A helpful pre-publish question for anyone who wants people to read what they write, ever.
Pals, if you don’t care if anyone on earth ever reads your work, for heaven’s sake don’t feel compelled to read this. I’m speaking specifically to writers who would strongly prefer that after they publish something on the internet, other people actually read it. Dare I say they’d enjoy other people sharing it as well? I’m going to give you a very simple and implementable piece of writing advice that you can use any time you write something and post it anywhere. I bet you thought I was going to give you Medium-specific writing advice, didn’t you? No, no kids, you can apply this shit to tweets too. You’re welcome.
When you write, the words are coming out of your brain, a brain you own. I mean it’s not like you paid for the brain or anything but you certainly paid for the subconscious soup of memories and embarrassments and life experiences inside it, so I think assuming ownership is fair. Anyway it’s yours, and therefore the words that come out of it will matter very much to you. But what I think is happening, pretty often actually, is that writers aren’t asking themselves if the words they’re writing will matter very much to anyone else.
Words, unfortunately, don’t have brilliance in the order that you’ve arranged them simply because you want them to. Life is unfair for many reasons, and this is one of them. As a writer, you have to ask yourself why someone would read your work. What’s in it for them? What are they getting out of it? What will they have when they’re done that they didn’t have before they started reading? If you’re not offering some sort of compelling reason for them to read your work, they won’t, and you’ll be sad.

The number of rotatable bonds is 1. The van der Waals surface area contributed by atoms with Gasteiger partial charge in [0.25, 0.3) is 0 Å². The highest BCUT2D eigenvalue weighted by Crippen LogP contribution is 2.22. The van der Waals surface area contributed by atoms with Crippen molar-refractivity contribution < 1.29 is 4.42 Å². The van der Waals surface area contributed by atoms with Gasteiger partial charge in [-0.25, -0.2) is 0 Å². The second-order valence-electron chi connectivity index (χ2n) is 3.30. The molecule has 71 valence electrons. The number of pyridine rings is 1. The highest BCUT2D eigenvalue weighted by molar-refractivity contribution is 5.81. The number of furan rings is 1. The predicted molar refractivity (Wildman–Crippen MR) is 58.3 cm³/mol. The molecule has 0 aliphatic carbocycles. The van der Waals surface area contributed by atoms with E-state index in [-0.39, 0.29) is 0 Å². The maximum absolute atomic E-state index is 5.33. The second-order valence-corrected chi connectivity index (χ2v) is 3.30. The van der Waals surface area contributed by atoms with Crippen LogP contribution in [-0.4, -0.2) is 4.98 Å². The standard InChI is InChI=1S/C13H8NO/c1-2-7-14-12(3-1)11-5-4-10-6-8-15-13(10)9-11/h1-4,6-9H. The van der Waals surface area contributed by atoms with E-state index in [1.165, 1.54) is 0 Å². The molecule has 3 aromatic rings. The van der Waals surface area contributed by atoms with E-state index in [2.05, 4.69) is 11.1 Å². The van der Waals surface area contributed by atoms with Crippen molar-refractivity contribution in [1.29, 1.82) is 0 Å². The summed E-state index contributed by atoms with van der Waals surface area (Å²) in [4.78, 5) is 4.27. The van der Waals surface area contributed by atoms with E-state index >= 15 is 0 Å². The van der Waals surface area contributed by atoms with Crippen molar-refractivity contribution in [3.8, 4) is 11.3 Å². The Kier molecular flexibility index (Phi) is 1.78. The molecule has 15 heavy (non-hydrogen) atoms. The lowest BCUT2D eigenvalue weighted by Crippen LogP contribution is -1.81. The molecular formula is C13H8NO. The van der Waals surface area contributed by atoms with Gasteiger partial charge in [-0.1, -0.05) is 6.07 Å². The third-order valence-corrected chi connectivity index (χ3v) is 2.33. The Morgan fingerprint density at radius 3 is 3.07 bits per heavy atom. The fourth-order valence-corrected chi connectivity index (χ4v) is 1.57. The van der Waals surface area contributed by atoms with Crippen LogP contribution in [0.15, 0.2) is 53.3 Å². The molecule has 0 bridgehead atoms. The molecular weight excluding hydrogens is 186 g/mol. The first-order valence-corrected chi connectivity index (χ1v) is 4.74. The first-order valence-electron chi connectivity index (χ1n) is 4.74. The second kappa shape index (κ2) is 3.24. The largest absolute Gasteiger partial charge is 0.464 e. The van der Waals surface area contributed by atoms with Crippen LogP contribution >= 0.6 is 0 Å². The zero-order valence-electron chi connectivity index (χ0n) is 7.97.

It’s not just about writing well, or writing beautifully. It’s about giving something to the reader, and incentivizing them to spend a piece of their time consuming something you created, in a world where there are endless bits and bobs on the internet vying for the time you’re trying to claim. Writing can be a very personal thing, and it’s certainly okay to tell personal stories, but if you want your work to have legs, you have to ask yourself why someone would read it, and that someone has to be someone other than you.
I see a lot of writing that reads like journal entries. These are only interesting to ourselves and maybe the little brothers stealing our diaries. The shitty bit is, most of the mundane thoughts in our heads aren’t meant to be written down and read by other people. The exceptional thoughts however, might be. Weeding out the exceptional from among the meh is your responsibility as a writer who is interested in someone else reading their work. One way to get good at this is by actually reading the work of other people, and finding out for yourself what you find interesting. The other way is to ask yourself the hard question: Why would someone read this?
Really ask. Take a second to work through your answer, and try to completely remove your own arrogance (I said it) from the equation. Pretend you don’t know you. Would you read it? Why would you read it? The bonus in asking yourself this question and answering it honestly is that a really solid headline for your work might be hiding somewhere inside the answer.
People aren’t going to care about your writing simply because you do. You can still write whatever you want, it is a (far too free) internet, just know that if you want other people to read what you have to say, you have to make it worth their while. They’re giving you time, what are you giving them back? Valuable information counts. Entertainment counts. Inspiration counts. As long as it’s really there, and really being delivered, you can find all sorts of value in all kinds of writing. But assuming someone else will find your thoughts and words interesting just because it’s you who wrote them is going to be a very steep climb up a concerning angle, honestly.
Why would someone read this? I don’t say this to you to get you to dramatically crumple up your laptop and throw it in a metal waste basket sitting just to the left of your desk. I say it to hopefully inspire better writing that’s infused with a bit more value and incentive. The world should absolutely read what you have to say. As long as you’ve made it a point remember why they’d want to.
Shani Silver is a humor essayist and podcaster. You can read all her Medium essays here.